The bath itself was built in 1989. The up-to-date pools, equipped with water filtering and revolving devices, located in cultured surroundings converted into a park offer high-level opportunities for recreation.
1149 Budapest, Egressy út 178/F. / By public transportation: trolleybuses 77 and 82.
Phone: +36 1 252 6944
The open-air bath was established in 1935 o n the bank of the Danube river, o n the basis of plans made by Alfred Hajós. The three pools situated among rose bowers ensure bathing, tanning and pleasant recreation facilities for all age groups. Its green area covered by spreading trees provides leisure and refreshment for its guests.
09:00 – 19:00
1st June – 30th August
1039 Budapest, Királyok útja 272.
Phone: +36 1 388 6665
Opening times 09:00 – 20:00 1st June – 30th August
1031 Budapest, Rozgonyi Piroska u. 2.
Phone: +36 1 388 9740
The baths is believed to have been built in the 1550s and rebuilt by Pasha Sokol Mustafa in 1566. At that time it was called `Green Columned Baths`. The centre of the present Rudas Baths, the Turkish bath, was formed during the Turkish occupation. It has an octagonal pool under a 10m-span dome supported by eight columns and surrounded by a barrel-vaulted corridor.
It exists today almost in its original form and is the core of the present baths.
The swimming pool dates from 1896 and was the second indoor pool in Budapest. The thermal baths is popular with all ages, though is for men only.
The swimming pool, which operates as a medicinal pool, is primarily visited by the elderly. However, children`s groups also visit in large numbers.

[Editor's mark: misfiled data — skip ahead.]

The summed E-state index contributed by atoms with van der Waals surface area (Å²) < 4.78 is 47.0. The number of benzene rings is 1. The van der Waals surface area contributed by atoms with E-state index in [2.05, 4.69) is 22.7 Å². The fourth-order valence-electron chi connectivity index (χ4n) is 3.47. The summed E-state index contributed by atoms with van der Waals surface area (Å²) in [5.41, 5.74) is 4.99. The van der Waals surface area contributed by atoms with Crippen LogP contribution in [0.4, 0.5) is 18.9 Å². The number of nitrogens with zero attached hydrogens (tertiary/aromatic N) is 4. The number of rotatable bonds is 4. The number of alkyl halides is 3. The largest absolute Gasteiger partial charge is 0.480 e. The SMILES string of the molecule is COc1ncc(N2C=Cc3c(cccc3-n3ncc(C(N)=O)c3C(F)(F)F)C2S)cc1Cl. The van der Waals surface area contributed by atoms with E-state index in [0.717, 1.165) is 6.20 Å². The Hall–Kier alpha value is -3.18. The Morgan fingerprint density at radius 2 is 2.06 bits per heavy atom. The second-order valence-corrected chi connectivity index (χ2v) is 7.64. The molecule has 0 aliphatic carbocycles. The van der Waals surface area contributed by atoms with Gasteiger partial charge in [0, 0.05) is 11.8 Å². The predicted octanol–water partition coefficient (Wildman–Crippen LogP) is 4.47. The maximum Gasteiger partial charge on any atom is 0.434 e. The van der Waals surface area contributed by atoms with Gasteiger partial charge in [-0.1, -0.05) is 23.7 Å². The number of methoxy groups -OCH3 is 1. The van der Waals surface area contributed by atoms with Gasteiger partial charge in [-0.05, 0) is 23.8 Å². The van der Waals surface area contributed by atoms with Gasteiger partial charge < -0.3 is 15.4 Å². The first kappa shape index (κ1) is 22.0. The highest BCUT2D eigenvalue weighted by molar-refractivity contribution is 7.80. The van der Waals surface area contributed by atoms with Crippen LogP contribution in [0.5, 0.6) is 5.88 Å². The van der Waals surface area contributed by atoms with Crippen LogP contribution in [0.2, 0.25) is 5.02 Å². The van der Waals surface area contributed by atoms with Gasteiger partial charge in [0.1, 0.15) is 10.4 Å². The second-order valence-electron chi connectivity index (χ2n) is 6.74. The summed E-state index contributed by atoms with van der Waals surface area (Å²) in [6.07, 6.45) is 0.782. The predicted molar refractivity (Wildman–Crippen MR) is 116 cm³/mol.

Several generations have learnt to swim here.
There are also complex physiotherapy services (daily hospital) offered on the second floor of Rudas Gyógyfürdõ.
1013 Budapest, Döbrentei tér 9. /By public transportation: buses 5, 7, 8 and 86 as well as tramway 18 and 19.
Phone: +36 1 356 1010
It is one of Europe`s largest bath complexes. The atmosphere of Roman bathing culture may be felt in its light, spacious pool halls, while Greek bathing culture is reflected in the tub baths, but traces of Nordic traditions may also be found in the heat chambers, saunas and dipping pools. This first spa of Pest owes its existence to the well dug by Vilmos Zsigmondy in 1879.
The present bath building was constructed in 1913. The swimming pool was built in 1927, but it was only open from May till September until the 1960ies, when, in 1963, it was made suitable for winter swimming as well. Since then it has been open throughout the year. The two `public bath` units were established also in 1927, today housing the mixed baths and the complex physiotherapy units (day hospital).
1146 Budapest, Állatkerti krt. 9-11.
Phone: +36 1 363 3210